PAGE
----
Grace Baptist pastor J.E. PIERCE marks 60 years in pulpit

When James Edward Pierce was called to preach at Grace Baptist Church in Bradenton in 1949, there were just a handful of people worshipping in the Odd Fellows Hall on 14th Street.

Last February, Pierce celebrated 60 years of preaching at the church, at 509 26th Ave. E. in Bradenton.

“It’s kind of unheard of for any pastor,” said Frank Alderman, who has known Pierce for 56 years of his career. “I’m sure there are others, but it’s rare.”

Pierce’s story is not just one about longevity with his church, but one of a man who is deeply loved by his congregants and profoundly devoted to God.

“He is a dying breed of pastor,” said Jim Burnham, who has served as an assistant under Pierce. “He hails back to the days of the old-fashioned Baptists, when they would erect a tent, beat the bushes and hold big tent revivals. He’s somewhat of a John Wayne character; larger than life.”

Sixty years ago when Pierce was called to preach at Grace Baptist, he had been working as a fabricator for the American Can Company in Tampa, according to Burnham. He quit for a chance to make a difference in people’s lives, he said.

“When the Lord called him to preach, he had a good job,” said Burnham, who also is Pierce’s son-in-law.

In his more than half-century career at Grace Baptist, Pierce has had the chance to go to other, larger churches, but chose to stay, said Alderman.

“When the Lord calls you to preach, he’s made you a shepherd of the sheep,” said Alderman. “That’s your job. It’s his business to do what he’s been called to do.”

That job hasn’t always been easy, said Pierce, now 86. When he came in 1949, members didn’t even have their own church. They worshipped at the Odd Fellows Hall.

“They didn’t have a building; they didn’t have any land; they didn’t have anything,” he said. “They had $50 to buy something.”

With Pierce’s help, they used their $50 to purchase two lots for $300 at 509 26th Ave. E. Pierce bought an old U.S. Army barracks in Tampa once used by army chaplains to bless soldiers before they went to war for $200. He dismantled it and brought it back to Bradenton to use as a church.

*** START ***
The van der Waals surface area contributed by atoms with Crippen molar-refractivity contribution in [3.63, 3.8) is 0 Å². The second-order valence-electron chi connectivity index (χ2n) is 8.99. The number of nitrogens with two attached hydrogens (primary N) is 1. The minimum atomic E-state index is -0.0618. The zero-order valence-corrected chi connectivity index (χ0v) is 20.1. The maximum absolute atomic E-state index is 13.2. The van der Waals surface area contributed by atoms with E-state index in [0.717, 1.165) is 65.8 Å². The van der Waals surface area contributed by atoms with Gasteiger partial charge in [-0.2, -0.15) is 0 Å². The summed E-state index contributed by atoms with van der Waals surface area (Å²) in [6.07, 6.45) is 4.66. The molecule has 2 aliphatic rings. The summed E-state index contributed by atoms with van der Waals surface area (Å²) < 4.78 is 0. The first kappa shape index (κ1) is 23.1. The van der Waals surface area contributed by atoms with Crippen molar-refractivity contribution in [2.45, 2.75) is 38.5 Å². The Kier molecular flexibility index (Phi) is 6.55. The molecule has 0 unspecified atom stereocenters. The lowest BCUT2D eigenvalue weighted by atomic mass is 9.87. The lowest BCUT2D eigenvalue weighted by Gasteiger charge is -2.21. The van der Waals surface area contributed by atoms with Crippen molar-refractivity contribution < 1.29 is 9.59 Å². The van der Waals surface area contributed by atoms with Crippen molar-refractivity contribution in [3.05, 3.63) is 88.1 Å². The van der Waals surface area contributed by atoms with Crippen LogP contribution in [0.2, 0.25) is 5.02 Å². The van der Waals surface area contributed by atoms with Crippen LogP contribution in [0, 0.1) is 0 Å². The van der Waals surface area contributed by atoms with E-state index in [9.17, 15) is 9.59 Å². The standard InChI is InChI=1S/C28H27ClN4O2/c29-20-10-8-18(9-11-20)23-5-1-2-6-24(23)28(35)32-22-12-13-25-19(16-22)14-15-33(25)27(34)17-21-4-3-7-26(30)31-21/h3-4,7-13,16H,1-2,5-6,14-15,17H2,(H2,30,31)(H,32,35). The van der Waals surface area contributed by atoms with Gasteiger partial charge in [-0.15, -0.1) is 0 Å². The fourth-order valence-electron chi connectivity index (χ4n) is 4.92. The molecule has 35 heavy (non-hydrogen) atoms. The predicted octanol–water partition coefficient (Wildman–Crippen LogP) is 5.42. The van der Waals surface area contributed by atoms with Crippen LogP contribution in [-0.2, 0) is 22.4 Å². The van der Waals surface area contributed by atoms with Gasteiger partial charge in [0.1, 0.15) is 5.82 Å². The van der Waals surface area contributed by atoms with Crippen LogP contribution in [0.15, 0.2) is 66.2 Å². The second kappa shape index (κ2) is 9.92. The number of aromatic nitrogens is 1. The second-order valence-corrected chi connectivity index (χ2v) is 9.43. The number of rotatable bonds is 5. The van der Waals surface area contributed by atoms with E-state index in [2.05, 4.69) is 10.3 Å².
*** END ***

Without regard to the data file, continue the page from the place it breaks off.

Aside from additions and enhancements, the core of the building is still in there, said Burnham. It’s kind of emblematic of the kind of ministry Pierce has had, he said.

“He’s doggedly and determinedly tried to stick to the truth of the Bible and not abandon the sound Biblical principles,” said Burnham. “That’s really the benchmark of his ministry.”

In the early years of the church, Pierce was often paid in change and supplemented with groceries for his family, according to Pierce’s oldest son, Jim.

Times were never easy for the family of a small church preacher, but they survived, he said.

“He depended on the Lord to take care of us and he did,” said Jim Pierce, now 63. “We didn’t starve.”

Pierce, who according to friends and family does not like to “be in the limelight,” not only took care of his wife and three children, but over the years the many members of his church. He helped roof people’s homes, dig septic pits, or do other handy work to help people get by.

Everybody was in dire straits back then, said Pierce.

“We made it work,” said Pierce, who because of health issues turned over the pastoring duties to Burnham this year. “Our people were so poor.”

Those tough times built strong relationships, said his son.

Generations of families have walked through the doors of Grace Baptist Church. Pierce has baptized many and preached the message of salvation to hundreds.

“I married their children and I buried their dead,” said Pierce. “There’s a lot of memories; a lot of good memories.”

Grace Baptist was a special place where visitors were always treated with the best regard, often being served first at the regular Sunday dinner following worship, said Jim Pierce. His father always believed it was the decent thing to do, he said.

“He always said ‘it’s always right to do right, and never right to do wrong’,” said Jim Pierce.

One of nine children whose father committed suicide during the Great Depression, Pierce often went to school barefoot, said Burnham. He taught himself everything, including the Bible.

Those childhood years contributed to Pierce’s determination, wisdom and his undeniable faith in God, said those who know him.

“He knows what he’s talking about,” said Alderman. “He’s a very easy-to-understand preacher. He gives you the Scripture.”

Grace Baptist Church is an independent fundamental Baptist church based on the 18 articles of the 1833 New Hampshire Confession of Faith, according to Alderman.

The church has more than 100 members, and averages a Sunday attendance of about 80 people.

“There’s more emphasis on the message,” Alderman said. “We preach the church and stand for it.”

Over the years, Pierce has led the church in several missions, such as helping children at Oneco Community Christian School, the Jim Sloan ministry for the deaf, and outreach to the Jacob Garden House, a Jewish mission, according to Alderman.

Around 1958, Pierce started a radio ministry, said Burnham. He continued preaching live on the air for 50 years, until a few years ago when it was sold because it was no longer economically feasible to keep it going.

Reflecting on his father’s career as pastor of Grace Baptist Church, son Jim Pierce called him a “special gentleman,” with some of his biggest accomplishments being the relationships he built with the congregation and the community.

“The Lord has blessed him,” he said. “They don’t make men like my daddy anymore.”

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